The bread turns out perfectly, with a great rise and it has spectacular flavor. I used some dried Italian seasoning on top of the bread to give it some extra flavor and adding some good olive oil to the top works nicely. We all enjoyed the bread, and it can be great to use when you have a crowd over for a large dinner of spaghetti and meatballs or another Italian dish. I know some people use this as the crust for their pizza and I think it would work nicely for that as well. I have seen some people use it as a sandwich bread also. You could make this dough with all-purpose flour instead of the “00” flour, and I have seen recipes doing that, but this flour seems to lend itself nicely to the texture and feel of the bread.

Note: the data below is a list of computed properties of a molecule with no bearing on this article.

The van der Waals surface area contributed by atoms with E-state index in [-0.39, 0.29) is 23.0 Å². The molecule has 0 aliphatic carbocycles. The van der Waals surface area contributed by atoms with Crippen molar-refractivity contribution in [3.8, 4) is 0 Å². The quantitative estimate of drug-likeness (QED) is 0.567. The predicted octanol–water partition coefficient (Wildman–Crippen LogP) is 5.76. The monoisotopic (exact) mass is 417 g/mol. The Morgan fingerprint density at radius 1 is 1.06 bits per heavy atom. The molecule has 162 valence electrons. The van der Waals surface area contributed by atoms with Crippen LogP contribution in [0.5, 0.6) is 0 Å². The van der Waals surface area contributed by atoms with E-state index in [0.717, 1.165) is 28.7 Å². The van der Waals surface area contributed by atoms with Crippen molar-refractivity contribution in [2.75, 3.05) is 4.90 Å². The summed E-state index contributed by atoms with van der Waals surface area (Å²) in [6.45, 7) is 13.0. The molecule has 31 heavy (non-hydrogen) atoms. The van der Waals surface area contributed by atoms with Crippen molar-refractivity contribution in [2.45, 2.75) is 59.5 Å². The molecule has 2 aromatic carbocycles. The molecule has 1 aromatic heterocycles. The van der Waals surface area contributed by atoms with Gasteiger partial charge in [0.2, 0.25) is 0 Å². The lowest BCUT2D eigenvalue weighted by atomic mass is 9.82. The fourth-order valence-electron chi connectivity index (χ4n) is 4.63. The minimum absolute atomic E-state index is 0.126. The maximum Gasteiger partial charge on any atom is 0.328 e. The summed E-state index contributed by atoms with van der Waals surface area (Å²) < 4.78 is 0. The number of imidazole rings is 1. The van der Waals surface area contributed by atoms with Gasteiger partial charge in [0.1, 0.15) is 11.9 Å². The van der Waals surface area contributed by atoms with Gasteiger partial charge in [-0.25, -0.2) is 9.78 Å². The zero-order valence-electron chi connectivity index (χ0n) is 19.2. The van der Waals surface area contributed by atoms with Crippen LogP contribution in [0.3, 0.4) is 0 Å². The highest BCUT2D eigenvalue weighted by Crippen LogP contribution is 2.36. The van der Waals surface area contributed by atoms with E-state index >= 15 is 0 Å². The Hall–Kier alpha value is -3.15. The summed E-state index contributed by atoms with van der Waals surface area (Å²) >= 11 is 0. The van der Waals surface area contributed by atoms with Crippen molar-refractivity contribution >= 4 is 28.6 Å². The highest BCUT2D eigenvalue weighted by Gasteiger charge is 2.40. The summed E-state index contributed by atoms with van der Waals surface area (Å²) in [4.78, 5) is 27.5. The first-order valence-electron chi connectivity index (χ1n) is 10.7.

That’s all I have for today. Check back next time for another recipe. Until then, enjoy the rest of your day and enjoy your meal!

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Posted by on February 21, 2017 in Appetizers, Breads, Cooking, Dinner, Pasta, Pizza, Side Dishes

 

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A Fine Feast of Onion Focaccia

I was making chicken Parmesan last week for dinner one night (for which I will be posting the recipe tomorrow) and wanted to make some bread to go alongside of the meal but I wasn’t sure what I really felt like. I didn’t want something that was too labor intensive since I have been  pretty busy with work and the holidays and with Michelle traveling a lot recently, so I decided on this recipe I found on Williams-Sonoma for a basic onion focaccia. I have made focaccia from them before and the recipe turned out pretty well and this one seemed just as easy so i thought I would give it a try to see how everything came out.